. Little of Fleming’s tale is here, but Roald Dahl’s story utilizing fake deaths and undercover ninjas tops any dated faults. I think the Little Nelly helicopter sequences are a little goofy, but unlike Thunderball, what’s dated here seems all in good fun. Tokyo
After several actors and numerous cloak and dagger tactics, we finally see Blofeld and his white kitty in all their glory. Ala Dr. Evil from Austin Powers, Donald Pleasence is perhaps the best villain ever in You Only Live Twice. He knows what he’s doing and isn’t afraid to be ruthless with Bond or his SPECTRE agents. Villainous front man Mr. Osato (Teru Shimada) also gives Bond an intriguing nemesis, as does corrupt secretary Helga Brandt (Karin Dor). Even if the spaceships and volcano tricks seem silly, there is definitely a sense of peril for Bond, his allies, and the world!
Sometimes it is tough to tell which gal is which, for they sound and look the same-and we never actually hear Kissy Suzuki’s name. Nevertheless, they are beautiful, even if they merely exist to serve Bond again. There is a fine line between being kinky and racist with these easily replaced Asian chicks that Bond beds, but You Only Live Twice embraces its Japanese lovelies and locales more than it abuses them. Karin Dor is also a delight as the ambiguous vixen Helga Brandt. Her scenes with Bond are great, and her fate at the hands of Blofeld is classic.
Though Connery seems to take too long to do everything in Thunderball, he turns serious for You Only Live Twice. There’s plenty of tongue in cheek with all the babes, but Bond really seems like a secret agent here. From the false death to his undercover absorption, Connery totally immerses himself in all of Bond’s skills. He was unhappy with the role and was coaxed back, and in a way, Connery’s displeasure and fear of typecasting helped strengthen and develop Bond into a complex agent with multiple talents to utilize.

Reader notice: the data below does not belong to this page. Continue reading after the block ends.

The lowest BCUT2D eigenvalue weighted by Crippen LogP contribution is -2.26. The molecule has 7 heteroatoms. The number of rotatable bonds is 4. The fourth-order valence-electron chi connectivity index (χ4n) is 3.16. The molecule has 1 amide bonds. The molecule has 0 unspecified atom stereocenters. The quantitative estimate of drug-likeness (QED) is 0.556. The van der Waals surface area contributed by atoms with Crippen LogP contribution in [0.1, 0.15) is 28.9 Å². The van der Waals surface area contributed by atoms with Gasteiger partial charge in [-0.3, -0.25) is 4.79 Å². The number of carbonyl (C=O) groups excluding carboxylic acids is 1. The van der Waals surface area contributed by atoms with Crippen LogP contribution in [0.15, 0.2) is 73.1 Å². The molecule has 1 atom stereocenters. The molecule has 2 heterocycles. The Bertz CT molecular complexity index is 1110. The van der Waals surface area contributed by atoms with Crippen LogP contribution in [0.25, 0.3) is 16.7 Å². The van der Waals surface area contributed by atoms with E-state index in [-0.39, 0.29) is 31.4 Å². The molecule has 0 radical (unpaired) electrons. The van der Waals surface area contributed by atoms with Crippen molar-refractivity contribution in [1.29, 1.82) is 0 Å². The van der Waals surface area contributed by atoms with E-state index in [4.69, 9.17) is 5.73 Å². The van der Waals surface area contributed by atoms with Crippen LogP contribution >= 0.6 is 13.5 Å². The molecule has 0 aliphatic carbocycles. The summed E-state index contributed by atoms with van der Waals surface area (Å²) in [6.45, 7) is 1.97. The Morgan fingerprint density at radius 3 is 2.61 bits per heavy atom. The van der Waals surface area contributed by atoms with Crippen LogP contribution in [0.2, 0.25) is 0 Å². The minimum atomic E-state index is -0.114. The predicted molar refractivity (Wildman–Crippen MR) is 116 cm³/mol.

You Only Live Twice, I have to admit, is not perfect. The spaceship footage and rocket motifs look like a bad joke today. Some of the ninja montages and volcano finale are also weak; and good Lord Bond receives ‘plastic surgery’ and is made to look Japanese with some fake skin over his eyes! Um, yeah, that would fly today. The last half hour is too long as well, but all in all, You Only Live Twice has a complete hour and a half worth of its complex story. I couldn’t wait for Thunderball to end, but I couldn’t take my eyes away from You Only Live Twice.
I’m sure there are some fans that swear by Thunderball and outlaw You Only Live Twice; it’s the nature of this franchise. The serious plots and strong characters from Twice have however outlived the outfitted Aston Martin and super jet packs from Thunderball. Hard core Connery and lovers of all Bond regardless can love both pictures, but casual viewers should leave Thunderball.
Of course, new, young viewers looking for the latest effects and action won’t find any of the modern fancies in either film. Unfortunately, Thunderball is available on bluray while You Only Live Twice is not. It figures the James Bond Bluray Volume 2 crams Thunderball with For your Eyes Only and From
with Love. If only there were a rhyme to these packages beyond financial reasons. For audiences like me who can leave as many Bonds films as I take, picking and choosing isn’t so bad. For collectors, unfortunately, the Bond piggy bank is bleak. All those VHS, then individual DVDs, then the ultimate DVD sets, and now individual and random bluray collections. When will the rape of the 007 consumer end? Begin saving yourself the trouble by skipping Thunderball and enjoying You Only Live Twice. Russia